05 March 2008
ByAppeared in BioNews 447
This week, three Catholic Cabinet ministers in the UK have threatened to quit their posts following government proposals to allow the creation of hybrid embryos - embryos made using animal eggs that have their nuclei replaced with human genetic material, for use in stem cell research. The MPs have been named as Transport Secretary Ruth Kelly, Defence Secretary Des Browne and Welsh Secretary Paul Murphy.
The Daily Mirror newspaper reported that Ms Kelly has links with Opus Dei and Mr Murphy is a member of the all-party pro-life group. A friend of Mr Browne said: 'Des normally comes down on the side of the team rather than the individual, but this is religion'. The backlash came as parliament began the debate on The Human Fertilisation and Embryology Bill 2007. The Bill is intended to update the regulation of assisted reproduction and embryo research (primarily by amending the Human Fertilisation and Embryology Act 1990), to ensure that it is fit for purpose in the 21st Century. Six other ministers, six Parliamentary Private Secretaries and a number of whips have also been rumoured to resign over the Bill, sparking fears of a major blow to Prime Minister Gordon Brown's government.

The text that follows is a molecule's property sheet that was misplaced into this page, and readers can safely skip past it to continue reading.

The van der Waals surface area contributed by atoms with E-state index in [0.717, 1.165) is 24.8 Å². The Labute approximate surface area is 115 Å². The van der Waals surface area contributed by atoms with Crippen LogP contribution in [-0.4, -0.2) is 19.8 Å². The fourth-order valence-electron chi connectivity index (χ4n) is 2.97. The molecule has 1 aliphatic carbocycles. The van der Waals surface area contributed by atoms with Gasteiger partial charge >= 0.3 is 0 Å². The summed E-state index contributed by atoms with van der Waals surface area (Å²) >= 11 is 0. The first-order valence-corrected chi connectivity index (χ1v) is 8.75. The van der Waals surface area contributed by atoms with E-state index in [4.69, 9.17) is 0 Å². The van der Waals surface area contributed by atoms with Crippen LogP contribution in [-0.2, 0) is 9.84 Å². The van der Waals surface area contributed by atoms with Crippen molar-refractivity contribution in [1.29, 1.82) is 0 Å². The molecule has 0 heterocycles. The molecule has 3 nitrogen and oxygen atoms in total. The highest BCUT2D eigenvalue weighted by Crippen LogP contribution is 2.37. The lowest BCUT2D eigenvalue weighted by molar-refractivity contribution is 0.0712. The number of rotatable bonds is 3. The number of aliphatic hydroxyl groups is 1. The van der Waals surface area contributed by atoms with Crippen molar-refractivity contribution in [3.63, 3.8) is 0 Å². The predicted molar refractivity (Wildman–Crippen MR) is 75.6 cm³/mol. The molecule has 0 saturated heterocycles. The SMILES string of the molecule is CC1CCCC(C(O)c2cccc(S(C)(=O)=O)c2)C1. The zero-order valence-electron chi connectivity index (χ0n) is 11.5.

Issues such as giving the go-ahead for the creation of hybrid animal-human embryos have raised a number of social and religious concerns. One MP commented that 'a lot of negotiating is going on. But at the moment we're walking into disaster'. Whilst ministers who object to the proposals could abstain from attending the vote, which is due to be held after Easter, they argue that they should be allowed to vote 'with their conscience' for changes to the legislation. But scientists believe that the creation and use of hybrids is essential to the progression of medical science and is necessary to keep Britain at the forefront of scientific research. They want to use the hybrids to 'grow' embryonic stem cell (ES cell) lines for the purpose of research into diseases such as Alzheimer's Disease, Huntington's Disease and motor neurone disease. But opponents of the move claim scientists are 'playing the sorcerer's apprentice', and that pro-life groups are considering a legal challenge.